To illustrate the all-too-common occurrence, Lerner shares several examples from John:
In one case, McManus says, a woman had her sister arrested for stealing less than $100 of clothing from their deceased mother’s apartment. In another case, brothers split in a lifelong feud over their father’s watch.
Lerner captures McManus’ key advice at the end of the article with “5 Tips to Prevent Family Fights Over Heirlooms”: Here’s what made the cut:
1. Make an inventory.
2. Share your list with family members.
3. Appraise your property.
4. Set up a jury system.
5. Write a personal property memo.
To get more details on each of these five tips, check out the full story here.
With the flurry of trusts created over the past two years that peaked as we approached the “fiscal cliff,” guidance on how to properly maintain and operate these wealth transfer vehicles is useful. Now that they are in motion, who is at the helm?
During this 30-minute call, McManus & Associates reviews strategies to ensure that your trust operates properly as it advances your estate planning and wealth transfer goals. John O. McManus also discusses the special provisions for life insurance trusts, payment of taxes on income earned by trust assets and the new planning ideas utilizing the trust as a leading instrument to accomplish the mission.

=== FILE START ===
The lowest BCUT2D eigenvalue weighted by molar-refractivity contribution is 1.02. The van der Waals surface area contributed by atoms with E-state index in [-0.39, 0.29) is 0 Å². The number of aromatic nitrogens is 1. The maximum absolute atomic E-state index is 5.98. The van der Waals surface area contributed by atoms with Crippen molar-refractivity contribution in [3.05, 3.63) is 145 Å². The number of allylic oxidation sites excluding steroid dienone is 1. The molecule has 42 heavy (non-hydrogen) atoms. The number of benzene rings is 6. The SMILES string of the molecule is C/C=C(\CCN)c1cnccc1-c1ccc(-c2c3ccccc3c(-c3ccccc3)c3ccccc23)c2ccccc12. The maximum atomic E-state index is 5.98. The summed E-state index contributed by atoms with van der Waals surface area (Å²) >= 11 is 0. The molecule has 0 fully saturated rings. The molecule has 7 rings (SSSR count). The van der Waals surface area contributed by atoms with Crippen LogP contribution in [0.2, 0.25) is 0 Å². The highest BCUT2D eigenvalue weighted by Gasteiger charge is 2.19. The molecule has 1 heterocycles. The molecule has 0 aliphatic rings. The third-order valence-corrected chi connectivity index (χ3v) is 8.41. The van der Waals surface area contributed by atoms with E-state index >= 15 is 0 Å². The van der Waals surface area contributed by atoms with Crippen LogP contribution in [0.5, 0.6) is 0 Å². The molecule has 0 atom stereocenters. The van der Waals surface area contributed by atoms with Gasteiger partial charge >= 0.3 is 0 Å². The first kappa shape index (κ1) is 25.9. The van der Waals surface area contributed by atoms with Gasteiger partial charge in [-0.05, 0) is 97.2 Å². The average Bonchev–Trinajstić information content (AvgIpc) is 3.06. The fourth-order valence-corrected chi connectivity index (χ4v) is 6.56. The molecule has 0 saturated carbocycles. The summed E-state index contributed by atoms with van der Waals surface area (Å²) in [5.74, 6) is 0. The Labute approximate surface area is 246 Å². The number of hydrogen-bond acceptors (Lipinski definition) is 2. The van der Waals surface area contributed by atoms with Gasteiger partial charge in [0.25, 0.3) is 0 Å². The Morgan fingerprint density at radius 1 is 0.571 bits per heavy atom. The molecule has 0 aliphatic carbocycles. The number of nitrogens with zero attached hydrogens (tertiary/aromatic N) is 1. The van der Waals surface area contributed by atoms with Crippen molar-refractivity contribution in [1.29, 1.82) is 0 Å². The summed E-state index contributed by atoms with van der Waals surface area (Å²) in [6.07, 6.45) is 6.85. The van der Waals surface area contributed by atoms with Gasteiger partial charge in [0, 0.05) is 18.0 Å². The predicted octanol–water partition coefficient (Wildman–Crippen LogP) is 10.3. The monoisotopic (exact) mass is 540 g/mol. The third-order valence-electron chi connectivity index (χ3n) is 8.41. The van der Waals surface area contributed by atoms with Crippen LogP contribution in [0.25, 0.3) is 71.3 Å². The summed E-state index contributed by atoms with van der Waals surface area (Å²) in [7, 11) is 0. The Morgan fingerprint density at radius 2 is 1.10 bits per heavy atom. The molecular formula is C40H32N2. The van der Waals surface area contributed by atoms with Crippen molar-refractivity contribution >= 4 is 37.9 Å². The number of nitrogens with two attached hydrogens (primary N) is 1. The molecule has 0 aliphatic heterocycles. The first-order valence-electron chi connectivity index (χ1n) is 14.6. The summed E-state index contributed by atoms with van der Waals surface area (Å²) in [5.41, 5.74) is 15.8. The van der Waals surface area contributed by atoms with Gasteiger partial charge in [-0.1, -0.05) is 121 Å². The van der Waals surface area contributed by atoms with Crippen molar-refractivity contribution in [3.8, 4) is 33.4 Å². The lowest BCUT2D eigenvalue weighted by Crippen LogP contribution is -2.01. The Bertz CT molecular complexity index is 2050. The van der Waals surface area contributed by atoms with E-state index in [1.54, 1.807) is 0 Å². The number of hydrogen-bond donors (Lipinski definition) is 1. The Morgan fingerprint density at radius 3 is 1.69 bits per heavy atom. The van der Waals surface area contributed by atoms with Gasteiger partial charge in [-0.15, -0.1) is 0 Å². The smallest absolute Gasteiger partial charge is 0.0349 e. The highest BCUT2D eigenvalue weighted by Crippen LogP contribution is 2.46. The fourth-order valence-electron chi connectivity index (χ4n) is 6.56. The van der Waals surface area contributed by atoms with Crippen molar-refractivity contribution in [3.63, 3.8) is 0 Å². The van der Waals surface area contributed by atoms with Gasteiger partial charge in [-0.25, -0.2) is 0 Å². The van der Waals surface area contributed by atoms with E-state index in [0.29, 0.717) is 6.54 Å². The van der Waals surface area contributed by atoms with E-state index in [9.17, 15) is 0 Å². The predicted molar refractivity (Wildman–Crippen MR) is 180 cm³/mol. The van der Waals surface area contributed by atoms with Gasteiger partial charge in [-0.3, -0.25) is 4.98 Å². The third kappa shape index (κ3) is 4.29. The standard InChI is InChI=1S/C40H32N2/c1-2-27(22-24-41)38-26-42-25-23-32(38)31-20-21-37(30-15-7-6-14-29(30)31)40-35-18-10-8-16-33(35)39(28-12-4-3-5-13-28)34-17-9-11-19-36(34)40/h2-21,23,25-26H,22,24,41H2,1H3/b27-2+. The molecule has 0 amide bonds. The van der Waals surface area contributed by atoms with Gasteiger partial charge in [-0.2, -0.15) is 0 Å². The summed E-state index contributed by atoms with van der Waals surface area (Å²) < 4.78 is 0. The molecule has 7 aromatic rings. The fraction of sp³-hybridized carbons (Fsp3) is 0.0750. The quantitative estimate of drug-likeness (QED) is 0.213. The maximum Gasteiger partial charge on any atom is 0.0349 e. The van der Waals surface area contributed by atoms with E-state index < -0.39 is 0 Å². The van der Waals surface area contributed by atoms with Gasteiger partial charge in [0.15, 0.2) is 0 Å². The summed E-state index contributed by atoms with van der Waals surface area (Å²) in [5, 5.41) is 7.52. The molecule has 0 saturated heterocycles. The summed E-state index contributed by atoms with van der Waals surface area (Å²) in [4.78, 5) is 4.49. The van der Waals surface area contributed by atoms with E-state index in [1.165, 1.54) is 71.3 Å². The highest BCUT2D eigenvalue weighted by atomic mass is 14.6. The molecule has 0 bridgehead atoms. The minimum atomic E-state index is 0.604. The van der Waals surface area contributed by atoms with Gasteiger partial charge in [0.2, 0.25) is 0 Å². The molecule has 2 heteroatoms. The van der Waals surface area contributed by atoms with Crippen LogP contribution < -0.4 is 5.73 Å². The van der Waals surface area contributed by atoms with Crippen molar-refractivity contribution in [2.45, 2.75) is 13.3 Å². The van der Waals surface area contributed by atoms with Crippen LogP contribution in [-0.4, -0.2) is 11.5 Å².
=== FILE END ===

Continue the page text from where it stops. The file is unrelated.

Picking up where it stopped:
- Are all trust accounts, real property owned by trust and life insurance policies held in trust correctly titled?
- How does the tax basis of an asset and its projected future growth affect future planning? What future swaps of assets might you consider?
- How do we avoid common filing and reporting errors, especially payment of income taxes? If it’s a grantor trust, do we file an income tax return?
- Now that the trust is funded what post-funding strategies can be employed to impact the trust to better meet your goals?
- If you have not used the full exemption amount, ($5.25MM), should you consider making additional gifts now to further “freeze” the estate.
- If your life insurance has been transferred to trust, are you properly maintaining the trust to address annual payments?
- When and why should you transfer a trust to an asset-protected state? Are there any actions pending against an individual who is a beneficiary of the trust or you, the grantor? What states are most favorable?
- When should you consider an institutional trustee? What are the pros and cons? When an individual is named as trustee, does he know his responsibilities?
- When your trust owns your primary residence, how should you cover expenses, insurance and titling? If you are the occupying tenant, have we formalized a lease agreement?